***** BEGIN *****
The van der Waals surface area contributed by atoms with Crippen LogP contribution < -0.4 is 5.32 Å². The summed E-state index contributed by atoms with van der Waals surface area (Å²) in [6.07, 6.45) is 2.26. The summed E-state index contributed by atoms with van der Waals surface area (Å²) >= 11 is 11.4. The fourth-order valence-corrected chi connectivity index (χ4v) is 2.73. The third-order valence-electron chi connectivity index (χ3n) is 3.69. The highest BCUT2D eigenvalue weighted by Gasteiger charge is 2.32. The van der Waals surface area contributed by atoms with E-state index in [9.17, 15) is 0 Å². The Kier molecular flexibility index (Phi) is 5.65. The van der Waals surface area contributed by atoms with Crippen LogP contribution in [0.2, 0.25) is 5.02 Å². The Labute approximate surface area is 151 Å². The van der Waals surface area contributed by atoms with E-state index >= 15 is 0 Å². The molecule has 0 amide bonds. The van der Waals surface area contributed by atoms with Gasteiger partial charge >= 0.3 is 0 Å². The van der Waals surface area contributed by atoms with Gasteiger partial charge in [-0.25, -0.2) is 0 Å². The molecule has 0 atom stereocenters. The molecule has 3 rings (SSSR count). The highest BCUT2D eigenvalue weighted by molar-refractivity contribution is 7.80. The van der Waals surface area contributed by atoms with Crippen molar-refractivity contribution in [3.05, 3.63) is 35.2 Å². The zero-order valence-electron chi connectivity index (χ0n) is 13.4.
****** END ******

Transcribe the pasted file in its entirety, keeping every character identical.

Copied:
The van der Waals surface area contributed by atoms with Crippen LogP contribution < -0.4 is 5.32 Å². The summed E-state index contributed by atoms with van der Waals surface area (Å²) in [6.07, 6.45) is 2.26. The summed E-state index contributed by atoms with van der Waals surface area (Å²) >= 11 is 11.4. The fourth-order valence-corrected chi connectivity index (χ4v) is 2.73. The third-order valence-electron chi connectivity index (χ3n) is 3.69. The highest BCUT2D eigenvalue weighted by Gasteiger charge is 2.32. The van der Waals surface area contributed by atoms with E-state index in [9.17, 15) is 0 Å². The Kier molecular flexibility index (Phi) is 5.65. The van der Waals surface area contributed by atoms with Crippen LogP contribution in [0.2, 0.25) is 5.02 Å². The Labute approximate surface area is 151 Å². The van der Waals surface area contributed by atoms with E-state index >= 15 is 0 Å². The molecule has 0 amide bonds. The van der Waals surface area contributed by atoms with Gasteiger partial charge >= 0.3 is 0 Å². The van der Waals surface area contributed by atoms with Gasteiger partial charge in [-0.25, -0.2) is 0 Å². The molecule has 0 atom stereocenters. The molecule has 3 rings (SSSR count). The highest BCUT2D eigenvalue weighted by molar-refractivity contribution is 7.80. The van der Waals surface area contributed by atoms with Crippen molar-refractivity contribution in [3.05, 3.63) is 35.2 Å². The zero-order valence-electron chi connectivity index (χ0n) is 13.4.